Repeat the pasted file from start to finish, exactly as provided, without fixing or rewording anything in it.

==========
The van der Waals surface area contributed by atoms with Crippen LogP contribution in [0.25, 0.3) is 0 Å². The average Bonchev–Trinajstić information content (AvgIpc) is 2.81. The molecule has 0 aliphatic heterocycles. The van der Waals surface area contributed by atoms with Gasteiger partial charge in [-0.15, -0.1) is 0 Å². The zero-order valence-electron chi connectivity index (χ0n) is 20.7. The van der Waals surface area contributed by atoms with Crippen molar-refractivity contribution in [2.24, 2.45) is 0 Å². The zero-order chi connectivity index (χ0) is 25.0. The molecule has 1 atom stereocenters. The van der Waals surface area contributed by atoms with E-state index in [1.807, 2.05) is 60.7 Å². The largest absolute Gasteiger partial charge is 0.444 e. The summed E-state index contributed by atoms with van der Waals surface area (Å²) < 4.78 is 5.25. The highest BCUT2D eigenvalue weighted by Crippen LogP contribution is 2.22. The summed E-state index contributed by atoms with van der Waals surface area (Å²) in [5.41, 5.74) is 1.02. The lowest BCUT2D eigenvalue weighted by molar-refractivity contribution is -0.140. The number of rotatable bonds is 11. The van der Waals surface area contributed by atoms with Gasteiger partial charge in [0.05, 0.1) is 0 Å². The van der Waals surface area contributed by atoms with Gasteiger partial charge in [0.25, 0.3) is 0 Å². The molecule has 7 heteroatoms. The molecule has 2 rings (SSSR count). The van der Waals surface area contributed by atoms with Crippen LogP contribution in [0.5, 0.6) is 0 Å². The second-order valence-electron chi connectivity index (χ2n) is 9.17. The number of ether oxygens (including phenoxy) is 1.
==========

The van der Waals surface area contributed by atoms with Crippen LogP contribution in [0.25, 0.3) is 0 Å². The average Bonchev–Trinajstić information content (AvgIpc) is 2.81. The molecule has 0 aliphatic heterocycles. The van der Waals surface area contributed by atoms with Gasteiger partial charge in [-0.15, -0.1) is 0 Å². The zero-order valence-electron chi connectivity index (χ0n) is 20.7. The van der Waals surface area contributed by atoms with Crippen molar-refractivity contribution in [2.24, 2.45) is 0 Å². The zero-order chi connectivity index (χ0) is 25.0. The molecule has 1 atom stereocenters. The van der Waals surface area contributed by atoms with E-state index in [1.807, 2.05) is 60.7 Å². The largest absolute Gasteiger partial charge is 0.444 e. The summed E-state index contributed by atoms with van der Waals surface area (Å²) < 4.78 is 5.25. The highest BCUT2D eigenvalue weighted by Crippen LogP contribution is 2.22. The summed E-state index contributed by atoms with van der Waals surface area (Å²) in [5.41, 5.74) is 1.02. The lowest BCUT2D eigenvalue weighted by molar-refractivity contribution is -0.140. The number of rotatable bonds is 11. The van der Waals surface area contributed by atoms with Gasteiger partial charge in [0.05, 0.1) is 0 Å². The van der Waals surface area contributed by atoms with Gasteiger partial charge in [0.25, 0.3) is 0 Å². The molecule has 7 heteroatoms. The molecule has 2 rings (SSSR count). The van der Waals surface area contributed by atoms with Crippen LogP contribution in [0.5, 0.6) is 0 Å². The second-order valence-electron chi connectivity index (χ2n) is 9.17. The number of ether oxygens (including phenoxy) is 1.